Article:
Note: This column is a continuation of the information I shared in last month?? 1/2 s column. To read that column, please click here.
Q. I work with a wealthy clientele and when I mention LTCI insurance to them, many of them reply that they have plenty of money and can afford to self-insure the risk. Can you suggest some ways to counter that objection?
A. This is a common objection that all of us hear periodically. Maybe the person does have a lot of money, but it may still make sense for them to buy the insurance. An expert in addressing objections is Deb Newman, president of Newman Long Term Care, a brokerage agency in Minnesota and one of the ten people named to the Senior Market Advisor LTCI Power List. Deb recommends using stories to counter objections, so that story telling answers the objection and prevents a confrontational conversation. This helps create a comfortable environment in which the client can better understand your point of view.
Here are two stories Deb uses when she hears the objection that “I can self-insure.” She starts the conversation by saying, “That reminds me of a story…”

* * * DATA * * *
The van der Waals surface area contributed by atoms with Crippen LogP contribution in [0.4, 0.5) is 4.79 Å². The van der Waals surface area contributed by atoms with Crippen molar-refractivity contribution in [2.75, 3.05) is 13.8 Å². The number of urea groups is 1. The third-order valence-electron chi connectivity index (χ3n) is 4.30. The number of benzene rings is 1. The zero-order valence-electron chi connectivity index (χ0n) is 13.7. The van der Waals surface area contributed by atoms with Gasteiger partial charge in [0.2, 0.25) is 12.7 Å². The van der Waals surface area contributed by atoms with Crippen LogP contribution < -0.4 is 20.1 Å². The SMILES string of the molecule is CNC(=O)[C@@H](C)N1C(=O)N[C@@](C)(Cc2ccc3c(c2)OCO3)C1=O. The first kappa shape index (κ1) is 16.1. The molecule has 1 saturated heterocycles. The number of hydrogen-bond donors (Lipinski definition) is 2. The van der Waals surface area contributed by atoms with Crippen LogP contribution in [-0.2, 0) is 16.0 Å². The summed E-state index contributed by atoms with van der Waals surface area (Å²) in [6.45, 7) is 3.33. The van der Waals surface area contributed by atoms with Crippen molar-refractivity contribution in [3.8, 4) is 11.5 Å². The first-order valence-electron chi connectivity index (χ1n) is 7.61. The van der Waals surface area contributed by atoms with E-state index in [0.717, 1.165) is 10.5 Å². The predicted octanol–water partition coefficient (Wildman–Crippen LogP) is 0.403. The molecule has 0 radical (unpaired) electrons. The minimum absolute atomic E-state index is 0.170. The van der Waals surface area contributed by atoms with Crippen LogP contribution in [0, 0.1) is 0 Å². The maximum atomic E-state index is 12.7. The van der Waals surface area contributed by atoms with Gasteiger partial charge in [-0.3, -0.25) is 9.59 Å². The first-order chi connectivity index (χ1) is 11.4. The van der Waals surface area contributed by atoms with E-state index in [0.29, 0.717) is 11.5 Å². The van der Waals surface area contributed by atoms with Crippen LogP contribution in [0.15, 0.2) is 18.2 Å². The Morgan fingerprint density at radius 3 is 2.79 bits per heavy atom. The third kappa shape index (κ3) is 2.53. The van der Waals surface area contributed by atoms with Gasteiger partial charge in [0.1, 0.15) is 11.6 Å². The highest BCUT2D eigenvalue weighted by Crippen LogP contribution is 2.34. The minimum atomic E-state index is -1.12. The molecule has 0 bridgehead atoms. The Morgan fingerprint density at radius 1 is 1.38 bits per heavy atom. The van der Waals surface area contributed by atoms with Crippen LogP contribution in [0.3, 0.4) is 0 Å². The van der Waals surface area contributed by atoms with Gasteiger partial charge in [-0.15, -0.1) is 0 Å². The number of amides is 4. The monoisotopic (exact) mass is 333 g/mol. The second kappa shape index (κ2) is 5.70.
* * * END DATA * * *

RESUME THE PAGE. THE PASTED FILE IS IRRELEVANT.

STORY 1 – “An agent had a very analytical male client, and she could not get him to feel the need to purchase LTCI. She got out her own checkbook and placed it in front of him. Since the client and his wife had been paying $5,100 per month for his mother-in-law’s nursing home care, the agent asked, “Would you write a check out for $5,100?” Her client closed his eyes and said, “Yeah, I get it.” I suspect that he didn’t want to burden his own kids, let alone pay this much money out-of-pocket. We need to help people feel the need for LTC planning in the same way they buy auto insurance or homeowners insurance. They’re transferring the risk in those cases. Why wouldn’t they transfer the risk in a LTC situation?”